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East Timor counts its dead
A United Nations Report reveals the extent of past Indonesian atrocities.
During Indonesia’s occupation of Timor there were some 18,600 unlawful killings or disappearances between 1975 and 1999. The Report says that the Indonesian military was responsible for 70% of the killings.
8,500 were tortured. This included public beheadings, genital torture, burying victims alive and burning victims alive. Genitals were amputated to display to families. Napalm was also used.
"Rape, sexual slavery and sexual violence were tools used as part of the campaign designed to inflict a deep experience of terror, powerlessness and hopelessness upon pro-independence supporters," the UN Report found.
The Indonesian security forces "consciously decided to use starvation of East Timorese civilians as a weapon of war. The intentional imposition of conditions of life which could not sustain tens of thousands of East Timorese civilians amounted to extermination as a crime against humanity committed against the East Timorese population."
The Report has been leaked to the Australian newspaper and was reported in its January 19 edition. The East Timorese government, now independent after a protracted national liberation struggle, wishes to downplay past Indonesian atrocities in order to cultivate economic ties. East Timor is one of the poorest countries in the region.
Indonesia, too, wants to downplay its past human rights abuses: only a few soldiers have been disciplined for the systematic murder and rape of East Timorese. During an independence referendum in 1999, departing Indonesian soldiers and pro-Indonesian militias killed about 1,500 civilians, as well as destroying a majority of East Timorese towns.
The invasion of East Timor by Indonesia in 1975 is still sensitive within Indonesia itself. Three films about the invasion and occupation have been banned in Indonesia, according to the January 13 Straits Times.
Australia’s approach has been to use a hard bargaining position against Timor over splitting oil reserves as both countries share a continental shelf which each country has claimed entitles it to exploitation of oil reserves.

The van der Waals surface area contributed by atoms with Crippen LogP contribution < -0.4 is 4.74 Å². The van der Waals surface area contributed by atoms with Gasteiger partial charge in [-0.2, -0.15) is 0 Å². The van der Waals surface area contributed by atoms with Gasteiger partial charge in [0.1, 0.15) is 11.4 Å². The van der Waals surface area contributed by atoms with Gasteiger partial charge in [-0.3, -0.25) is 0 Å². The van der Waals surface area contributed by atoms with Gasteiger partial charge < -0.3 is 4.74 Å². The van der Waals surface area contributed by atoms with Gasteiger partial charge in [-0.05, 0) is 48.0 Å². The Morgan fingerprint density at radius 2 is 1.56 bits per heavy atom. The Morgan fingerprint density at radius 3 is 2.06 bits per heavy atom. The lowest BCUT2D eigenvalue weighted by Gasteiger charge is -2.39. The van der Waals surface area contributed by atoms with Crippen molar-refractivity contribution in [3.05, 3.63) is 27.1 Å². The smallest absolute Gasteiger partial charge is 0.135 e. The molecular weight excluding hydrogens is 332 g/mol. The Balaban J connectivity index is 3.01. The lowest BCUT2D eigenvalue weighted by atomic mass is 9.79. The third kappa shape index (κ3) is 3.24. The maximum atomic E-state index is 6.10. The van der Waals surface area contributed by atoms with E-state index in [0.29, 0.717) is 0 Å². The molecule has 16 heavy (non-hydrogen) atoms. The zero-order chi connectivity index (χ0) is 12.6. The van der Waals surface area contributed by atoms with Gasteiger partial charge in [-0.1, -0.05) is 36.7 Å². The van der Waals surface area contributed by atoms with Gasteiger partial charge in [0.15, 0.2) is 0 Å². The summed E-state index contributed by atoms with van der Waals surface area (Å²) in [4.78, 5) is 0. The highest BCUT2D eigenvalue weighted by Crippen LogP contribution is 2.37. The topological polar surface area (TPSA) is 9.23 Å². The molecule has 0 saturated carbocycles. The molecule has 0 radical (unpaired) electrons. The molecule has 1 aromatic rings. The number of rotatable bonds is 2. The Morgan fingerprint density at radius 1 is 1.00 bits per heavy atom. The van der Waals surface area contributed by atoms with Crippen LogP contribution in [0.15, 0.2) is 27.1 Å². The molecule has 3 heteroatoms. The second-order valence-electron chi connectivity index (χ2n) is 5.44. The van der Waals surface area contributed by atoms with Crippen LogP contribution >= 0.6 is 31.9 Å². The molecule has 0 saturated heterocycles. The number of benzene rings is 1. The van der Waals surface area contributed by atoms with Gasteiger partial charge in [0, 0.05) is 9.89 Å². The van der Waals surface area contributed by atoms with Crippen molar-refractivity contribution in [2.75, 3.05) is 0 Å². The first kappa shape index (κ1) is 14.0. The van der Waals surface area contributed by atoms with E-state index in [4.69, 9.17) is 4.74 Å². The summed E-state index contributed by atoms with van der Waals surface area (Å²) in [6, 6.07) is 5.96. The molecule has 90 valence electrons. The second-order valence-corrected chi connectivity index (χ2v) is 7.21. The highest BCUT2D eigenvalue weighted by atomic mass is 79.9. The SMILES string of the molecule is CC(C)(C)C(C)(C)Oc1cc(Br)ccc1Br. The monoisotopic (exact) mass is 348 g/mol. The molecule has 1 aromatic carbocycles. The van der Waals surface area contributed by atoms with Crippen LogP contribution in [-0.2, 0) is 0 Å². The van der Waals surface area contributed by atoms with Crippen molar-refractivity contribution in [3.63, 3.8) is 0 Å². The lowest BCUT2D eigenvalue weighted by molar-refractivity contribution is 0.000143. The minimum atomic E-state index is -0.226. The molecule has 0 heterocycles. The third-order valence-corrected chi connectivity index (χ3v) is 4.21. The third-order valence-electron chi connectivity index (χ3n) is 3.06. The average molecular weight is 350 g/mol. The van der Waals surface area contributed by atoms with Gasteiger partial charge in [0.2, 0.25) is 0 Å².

Australia withdrew from an international tribunal which would have allowed objective assessment of each country’s merits as to where the border should be placed. Critics say the currently agreed border is in violation of international law, but Timorese had little choice but to agree to Australia’s terms. As both parties represent the richest and poorest countries in the region, the bargain is weighted heavily in Australia’s favour.
Australia is moving ever closer diplomatically and militarily to Indonesia. A new joint security pact is being signed during 2006, which will guarantee Australia will not interfere in Indonesia's affairs – meaning that Australia will not support secessionist movements such as the one in the Indonesian province of Aceh (pronounced ah-chay).
There are further provisions relating to defence and counter-terrorism. There has also been new cooperation in hosting joint maritime patrols, as well as allowing for a resumption of military cooperation between Australia’s special forces and Indonesia's elite Kopassus, according to a January 11 Reuters report. The Indonesian Kopassus is thought to have been behind many of the human rights abuses in East Timor.
The UN Report has yet been published in full, but this is expected to occur in the next few days. When it is released, many in Australia and Indonesia will not want people to read its harrowing contents.